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PloS one

Enhanced protection against malaria by indoor residual spraying in addition to insecticide treated nets: is it dependent on transmission intensity or net usage?


PMID 25811379

Abstract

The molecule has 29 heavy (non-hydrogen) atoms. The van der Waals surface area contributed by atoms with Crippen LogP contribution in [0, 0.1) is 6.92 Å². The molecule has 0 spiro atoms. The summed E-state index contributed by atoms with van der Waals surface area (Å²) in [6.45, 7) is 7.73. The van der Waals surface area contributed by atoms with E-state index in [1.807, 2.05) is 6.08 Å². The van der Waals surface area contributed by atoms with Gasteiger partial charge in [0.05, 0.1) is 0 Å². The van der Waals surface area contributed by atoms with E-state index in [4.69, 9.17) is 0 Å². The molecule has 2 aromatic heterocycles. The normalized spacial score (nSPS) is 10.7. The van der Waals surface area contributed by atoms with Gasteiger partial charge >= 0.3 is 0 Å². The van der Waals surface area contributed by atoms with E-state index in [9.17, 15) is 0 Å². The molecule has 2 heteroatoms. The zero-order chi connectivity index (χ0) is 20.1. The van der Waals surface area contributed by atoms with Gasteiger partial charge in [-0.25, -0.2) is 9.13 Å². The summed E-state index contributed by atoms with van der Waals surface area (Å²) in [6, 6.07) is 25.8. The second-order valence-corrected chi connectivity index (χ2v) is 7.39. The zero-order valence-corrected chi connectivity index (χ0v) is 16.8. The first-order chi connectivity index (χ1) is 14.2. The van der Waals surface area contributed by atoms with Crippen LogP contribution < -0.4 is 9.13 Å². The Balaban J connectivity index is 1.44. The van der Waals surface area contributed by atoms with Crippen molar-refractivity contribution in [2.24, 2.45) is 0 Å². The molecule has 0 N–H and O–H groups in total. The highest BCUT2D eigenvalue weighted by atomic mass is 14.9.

Insecticide treated nets (ITNs) and indoor residual spraying (IRS) are effective vector control tools that protect against malaria. There is conflicting evidence regarding whether using ITNs and IRS in combination provides additional benefit over using either of these methods alone. This study investigated factors that may modify the effect of the combined use of IRS and ITNs compared to using ITNs alone on malaria infection prevalence. Secondary analysis was carried out on data from a cluster randomised trial in north-west Tanzania. 50 clusters received ITNs from a universal coverage campaign; of these 25 were randomly allocated to additionally receive two rounds of IRS in 2012. In cross-sectional household surveys children 0.5-14 years old were tested for Plasmodium falciparum infections (PfPR) two, six and ten months after the first IRS round. IRS protected those sleeping under nets (OR = 0.38, 95%CI 0.26-0.57) and those who did not (OR = 0.43, 95%CI 0.29-0.63). The protective effect of IRS was not modified by community level ITN use (ITN use<50%, OR = 0.39, 95%CI 0.26-0.59; ITN use> = 50%, OR = 0.46, 95%CI 0.28-0.74). The additional protection from IRS was similar in low (<10% PfPR, OR = 0.38, 95%CI 0.19-0.75) and high transmission areas (≥10% PfPR, OR = 0.34, 95%CI 0.18-0.67). ITN use was protective at the individual-level regardless of whether the village had been sprayed (OR = 0.83, 95%CI 0.70-0.98). Living in a sprayed village was protective regardless of whether the individual slept under an ITN last night (OR = 0.41, 95%CI 0.29-0.58). Implementing IRS in addition to ITNs was beneficial for individuals from villages with a wide range of transmission intensities and net utilisation levels. Net users received additional protection from IRS. ITNs were providing some individual protection, even in this area with high levels of pyrethroid insecticide resistance. These results demonstrate that there is a supplementary benefit of IRS even when ITNs are effective. ClinicalTrials.gov NCT01697852.

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